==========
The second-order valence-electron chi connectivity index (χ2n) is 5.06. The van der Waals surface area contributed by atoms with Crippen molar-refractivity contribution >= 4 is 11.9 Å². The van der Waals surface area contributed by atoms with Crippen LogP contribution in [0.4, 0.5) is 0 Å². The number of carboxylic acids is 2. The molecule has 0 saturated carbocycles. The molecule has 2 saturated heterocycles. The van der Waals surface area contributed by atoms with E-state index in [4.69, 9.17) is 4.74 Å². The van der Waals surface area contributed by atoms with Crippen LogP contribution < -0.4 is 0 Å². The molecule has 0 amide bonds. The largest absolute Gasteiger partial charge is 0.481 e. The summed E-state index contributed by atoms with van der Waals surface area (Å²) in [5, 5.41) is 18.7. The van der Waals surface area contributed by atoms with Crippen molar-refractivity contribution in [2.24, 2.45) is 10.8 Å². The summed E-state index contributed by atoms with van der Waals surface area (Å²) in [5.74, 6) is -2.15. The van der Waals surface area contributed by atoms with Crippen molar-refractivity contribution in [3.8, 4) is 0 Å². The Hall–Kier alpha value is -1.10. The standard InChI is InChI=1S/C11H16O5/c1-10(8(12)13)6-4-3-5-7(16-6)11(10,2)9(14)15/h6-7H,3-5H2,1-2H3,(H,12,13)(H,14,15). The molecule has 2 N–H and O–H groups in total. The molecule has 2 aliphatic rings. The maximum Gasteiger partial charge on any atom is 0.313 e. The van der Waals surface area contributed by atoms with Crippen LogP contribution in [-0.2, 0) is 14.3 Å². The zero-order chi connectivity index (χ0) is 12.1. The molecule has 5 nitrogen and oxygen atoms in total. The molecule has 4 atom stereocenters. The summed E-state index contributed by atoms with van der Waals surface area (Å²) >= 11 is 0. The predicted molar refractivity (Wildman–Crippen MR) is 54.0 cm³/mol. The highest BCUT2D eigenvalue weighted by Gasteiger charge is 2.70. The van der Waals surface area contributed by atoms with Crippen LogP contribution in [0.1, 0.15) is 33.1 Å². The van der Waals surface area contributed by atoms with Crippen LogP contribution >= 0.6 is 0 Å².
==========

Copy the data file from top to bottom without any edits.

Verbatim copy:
The second-order valence-electron chi connectivity index (χ2n) is 5.06. The van der Waals surface area contributed by atoms with Crippen molar-refractivity contribution >= 4 is 11.9 Å². The van der Waals surface area contributed by atoms with Crippen LogP contribution in [0.4, 0.5) is 0 Å². The number of carboxylic acids is 2. The molecule has 0 saturated carbocycles. The molecule has 2 saturated heterocycles. The van der Waals surface area contributed by atoms with E-state index in [4.69, 9.17) is 4.74 Å². The van der Waals surface area contributed by atoms with Crippen LogP contribution < -0.4 is 0 Å². The molecule has 0 amide bonds. The largest absolute Gasteiger partial charge is 0.481 e. The summed E-state index contributed by atoms with van der Waals surface area (Å²) in [5, 5.41) is 18.7. The van der Waals surface area contributed by atoms with Crippen molar-refractivity contribution in [2.24, 2.45) is 10.8 Å². The summed E-state index contributed by atoms with van der Waals surface area (Å²) in [5.74, 6) is -2.15. The van der Waals surface area contributed by atoms with Crippen molar-refractivity contribution in [3.8, 4) is 0 Å². The Hall–Kier alpha value is -1.10. The standard InChI is InChI=1S/C11H16O5/c1-10(8(12)13)6-4-3-5-7(16-6)11(10,2)9(14)15/h6-7H,3-5H2,1-2H3,(H,12,13)(H,14,15). The molecule has 2 N–H and O–H groups in total. The molecule has 2 aliphatic rings. The maximum Gasteiger partial charge on any atom is 0.313 e. The van der Waals surface area contributed by atoms with Crippen LogP contribution in [-0.2, 0) is 14.3 Å². The zero-order chi connectivity index (χ0) is 12.1. The molecule has 5 nitrogen and oxygen atoms in total. The molecule has 4 atom stereocenters. The summed E-state index contributed by atoms with van der Waals surface area (Å²) >= 11 is 0. The predicted molar refractivity (Wildman–Crippen MR) is 54.0 cm³/mol. The highest BCUT2D eigenvalue weighted by Gasteiger charge is 2.70. The van der Waals surface area contributed by atoms with Crippen LogP contribution in [0.1, 0.15) is 33.1 Å². The van der Waals surface area contributed by atoms with Crippen LogP contribution >= 0.6 is 0 Å².